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Tools for Mentoring #2

"Making it work in the legit world."

This article is the second in a series we are creating to assist mentors in our Federal Reentry Court here in the district of Minnesota. I can't think of a better title than the one we've chosen because this is the goal! Guiding high-risk individuals through the complexities of managing multiple transitions (halfway house, probation, special conditions, felon label, etc.) until a certain sense of realistic confidence begins to show and life starts to slow down. It takes skill to be a guide, and some useful tools as well. I trust the following articles will help!

Tool #1: Have a clear perspective of what the goal is.

This entire process will be much easier if the mentor understands that the main goal is to guide their mentee into the legit world and discover how it works. What that ends up looking like is not the concern or the focus of the mentor relationship. Try to find one area that needs some guiding (this should not be a problem) and offer some insight. If you get a response, then make a plan for addressing this area. For example: If your mentee tells you they need a driver's license, but they've never had one before, you now have an excellent opportunity to talk about the steps they'll need to take to accomplish this. Navigating the DMV in any state can be a traumatic experience. Nobody seems to know what to do or what building you're supposed to be in. It's like asking a guy for directions, and the response is "You can't get there from here"… It won’t take too much of this kind of confusion until your mentee decides it’s easier and less stressful to just drive without a license – and now we’re going down a familiar path. Remember – you're the one that has navigated this world with some degree of success, and you have a lot to offer. Problem-solving has been part of your journey, and now it's time to share what you know, or at least find someone who does know.

Tool #2: There is no formula.

I've worked with many mentors over the years that think the goal is to create a mini-me. They try to impose their values, preferences, faith, and a host of other things, thinking that the formula that worked for them should work for others. It doesn't.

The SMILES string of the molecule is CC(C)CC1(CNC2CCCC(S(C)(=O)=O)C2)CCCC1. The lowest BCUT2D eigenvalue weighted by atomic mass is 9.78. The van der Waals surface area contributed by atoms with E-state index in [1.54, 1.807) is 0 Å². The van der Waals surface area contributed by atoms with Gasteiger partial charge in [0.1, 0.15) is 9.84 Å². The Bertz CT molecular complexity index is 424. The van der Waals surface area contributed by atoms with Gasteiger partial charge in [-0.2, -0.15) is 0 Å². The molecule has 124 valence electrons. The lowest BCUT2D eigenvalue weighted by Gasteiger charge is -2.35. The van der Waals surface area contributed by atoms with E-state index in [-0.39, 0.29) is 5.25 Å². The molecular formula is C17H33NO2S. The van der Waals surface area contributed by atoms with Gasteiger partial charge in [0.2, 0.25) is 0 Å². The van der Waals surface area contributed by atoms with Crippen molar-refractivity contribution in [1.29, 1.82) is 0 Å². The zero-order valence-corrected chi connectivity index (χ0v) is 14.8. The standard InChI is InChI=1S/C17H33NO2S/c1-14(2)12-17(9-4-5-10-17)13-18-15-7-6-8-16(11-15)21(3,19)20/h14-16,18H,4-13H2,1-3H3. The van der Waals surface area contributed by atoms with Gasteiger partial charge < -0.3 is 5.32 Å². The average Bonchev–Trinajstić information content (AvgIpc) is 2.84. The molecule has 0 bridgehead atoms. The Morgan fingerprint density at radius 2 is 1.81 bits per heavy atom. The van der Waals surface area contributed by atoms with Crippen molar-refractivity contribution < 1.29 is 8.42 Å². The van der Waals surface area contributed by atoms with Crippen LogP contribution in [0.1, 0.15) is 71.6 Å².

The "formula" approach is common within faith-based groups. The goal doesn't seem to be assisting with the multiple issues facing the mentee but rather, getting them to make some sort of profession prescribed for them. I think the thought is that if a person just verbalizes this formula, says 6 of these or 4 of those, then all is well and life will change. The problem comes when life seems to return to the former style, problems continue to stack up, and the mentee no longer looks or sounds like the rest of the group – in other words, the wheels come off. The go-to line then is that the mentee wasn't sincere enough or wasn't a true believer — what a cheap way of treating people. What comes to mind is Kant's moral philosophy – People should not be treated as a means to an end but instead, be treated as an end themselves.

Another group that seems to embrace the formula approach is the professional corrections world. For years we've been hearing and reading about the importance of a job in relation to recidivism. In fact, it's listed as one of the central eight criminogenic needs. Just get an individual a job when they come out of prison, and you're well on your way to desistance and success. And yet, the recidivism rate has pretty much stayed the same for the past few decades, why is that? Getting a job is not the issue. Keeping a job, so that you can get a better job, (pretty much how it works in the legit world) should be the focus! But we stick to the formula and continue to get the same results. So be ready to avoid formulas and put in some hard work that involves a process.

Tool #3: Hope

Every small, seemingly insignificant piece of progress and follow-through, should end up creating some hope within your mentee. This is one of the few times when talk matters. This is when it's essential to start the vocal reminders that together, you’ve got this. And then it's on to the next already identified task so that you continue to build resilience and trust. All this can all be summed up with the word HOPE. Your mentee needs to believe that the skill required to make it in the legit world is attainable, it’s not a formula but rather a process, and that there’s a lot of great stuff to discover!

Hope this helps.

(Rocky DeYoung manages the mentoring program for the federal reentry court in the district of Minnesota)

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